Season 1, Episode 31

Managing Expectations in Q4 on Amazon

As we swiftly head into the deep end of Q4, we’re all getting busier. And Amazon isn’t exempt from that. But how should you manage things on your end, as Amazon response times get longer and longer? Leah and Chris discuss how you should plan for Q4 to mitigate issues caused by slow moving Amazon teams.


Show Notes


[00:00:07] Chris: Hey everybody. This is Chris McCabe and Leah McHugh coming to you from the Seller Performance Solutions podcast. It’s been a little while since you only had to listen to the two of us talking to you. Leah, how are you doing?

[00:00:24] Leah: Good. How are you, Chris?

[00:00:26] Chris: Good. Good. Good. We’re post Seller Velocity Conference, now. We’re talking about Q4.

We’re talking about managing your expectations from Amazon teams in Q4 most specifically. Because we’ve been speaking with a lot of sellers, as we often do, not just the appeals process, but about their frustrations and difficulties communicating with, and just interacting in general with Amazon’s internal teams.

And I guess we’ve hypothesized in our private conversations that maybe there’s just wider misunderstanding over where that comes from, why it’s worse in Q4, or maybe people are just kind of temporarily forgetting that it’s Q4.

[00:01:04] Leah: I think it’s one of those things where sellers are also busier in Q4. So it’s more important for them to get timely responses, but at the same time, Amazon is also busier and they don’t really care if you’re getting timely responses. So even the last few months, not even in Q4, we were seeing slower response times, and also them giving you up front that you’re going to get a response in five to seven business days or even seven to 10 business days, and they weren’t even meeting that.

[00:01:39] Chris: That’s the compliance team work that you were doing, right? That was compliance team.

[00:01:44] Leah: Compliance team have been very busy this year and they’re just getting busier as we head into the busiest time of year. Again, it’s that catch 22.

You as a seller, can’t afford to wait forever for them to respond whenever they decide to respond to you.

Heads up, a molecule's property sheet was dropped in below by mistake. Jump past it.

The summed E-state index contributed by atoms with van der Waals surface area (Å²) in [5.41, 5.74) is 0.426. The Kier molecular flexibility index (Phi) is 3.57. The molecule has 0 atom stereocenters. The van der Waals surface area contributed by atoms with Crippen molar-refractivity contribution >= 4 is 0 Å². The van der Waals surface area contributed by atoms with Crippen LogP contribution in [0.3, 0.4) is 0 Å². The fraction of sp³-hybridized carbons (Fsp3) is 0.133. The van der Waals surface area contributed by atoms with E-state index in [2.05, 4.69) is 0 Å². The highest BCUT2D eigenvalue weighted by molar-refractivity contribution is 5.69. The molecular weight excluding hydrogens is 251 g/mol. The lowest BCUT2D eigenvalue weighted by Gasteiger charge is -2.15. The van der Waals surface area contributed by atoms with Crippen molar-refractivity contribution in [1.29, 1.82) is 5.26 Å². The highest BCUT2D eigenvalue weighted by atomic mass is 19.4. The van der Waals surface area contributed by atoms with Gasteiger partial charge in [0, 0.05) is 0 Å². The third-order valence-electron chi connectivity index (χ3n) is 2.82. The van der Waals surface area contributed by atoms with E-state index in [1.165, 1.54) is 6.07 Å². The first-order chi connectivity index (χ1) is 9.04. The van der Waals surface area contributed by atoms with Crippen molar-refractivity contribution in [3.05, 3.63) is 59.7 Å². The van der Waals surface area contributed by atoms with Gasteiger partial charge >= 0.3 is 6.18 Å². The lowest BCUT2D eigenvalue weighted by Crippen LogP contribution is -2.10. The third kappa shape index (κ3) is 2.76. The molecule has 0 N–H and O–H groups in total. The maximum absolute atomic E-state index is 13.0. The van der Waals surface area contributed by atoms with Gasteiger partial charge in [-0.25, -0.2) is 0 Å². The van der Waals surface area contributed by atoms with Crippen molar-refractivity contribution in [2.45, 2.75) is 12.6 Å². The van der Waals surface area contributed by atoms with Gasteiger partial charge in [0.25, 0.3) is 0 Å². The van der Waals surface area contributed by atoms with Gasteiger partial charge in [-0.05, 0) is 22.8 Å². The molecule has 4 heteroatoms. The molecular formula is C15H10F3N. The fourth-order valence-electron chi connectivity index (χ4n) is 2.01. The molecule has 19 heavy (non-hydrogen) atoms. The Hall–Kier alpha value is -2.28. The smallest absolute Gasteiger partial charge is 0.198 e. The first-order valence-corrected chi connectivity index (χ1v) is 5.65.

[00:01:59] Chris: Even when they tell you to wait, we understand that lots of different teams say, wait 48 hours, wait a week, wait however long. But we should all hopefully understand by now that they love to over promise and under deliver when and not deliver when it comes to communications.

[00:02:17] Leah: 
Yeah. I’ve seen cases just never get responded to, or they just get that automatic response of, "we’ve sent this to the, the responsible team and they’ll get back to you shortly." If you don’t push, they’ll not respond or they’ll respond with just a completely unrelated answer and mark it is resolved.

[00:02:34] Chris: Right. And in all fairness, I understand why compliance teams need at least a few days, maybe upwards of four or five days because of the glut of those cases, and also because it’s detail oriented work in ways that seller performance reading a plan of action isn’t. Like documentation review, other compliance issues that they have to go through. So those, those might take five days.

[00:02:58] Leah: Yeah, but also slowing you down is the fact that you’re not speaking directly to the product compliance team. You’re going through seller support who may or may not route it it to the right team. More often than not we’re seeing just a nonsensical response from seller support and they never actually transferred it to compliance where it was supposed to go.

So then , if sellers aren’t aware that that’s what happened, they’re waiting days for a response from compliance thats never going to come because the case was never transferred to them.

[00:03:27] Chris: And that’s a given, I mean, most sellers that we talked to and most sellers that are listening to us now that haven’t spoken to us before probably now understand seller support, loves to tell you things, whether it’s verbally or in writing that are never going to happen.

And you’re already skeptical. I hope you’re skeptical, when you see this stuff or hear this stuff from them and you’re ready to follow up, even before you hang up on that call. What concerns me is that if it’s, let’s say non-compliance related where there aren’t other teams that need to review it, where there aren’t a series of documents to go through.

You’re talking to account health reps that say, "oh, you’ll hear back in 24 hours or 48 hours." Are they just guessing or are they just telling you that to make you feel good that you’re going to hear back within a reasonable amount of time? Are they aware that you’re probably not going to hear back within 48 hours. I think I spoke to a rep about 48 hours ago with my client. And I pretty much knew that they weren’t going to resolve it in 48 hours. It was too complex. Seller performance sent the totally wrong message to our client. It was just too convoluted, confusing. The rep could barely sort it out.

There were no account annotations. We know that they knew that there were no account annotations from the previous investigation. So why were they expressing confidence so that it would be resolved within 48 hours. I suspect that they kind of knew that that had no chance. So if you’re getting these estimates, again, manage your expectations, don’t take this at face value. You have to be skeptical.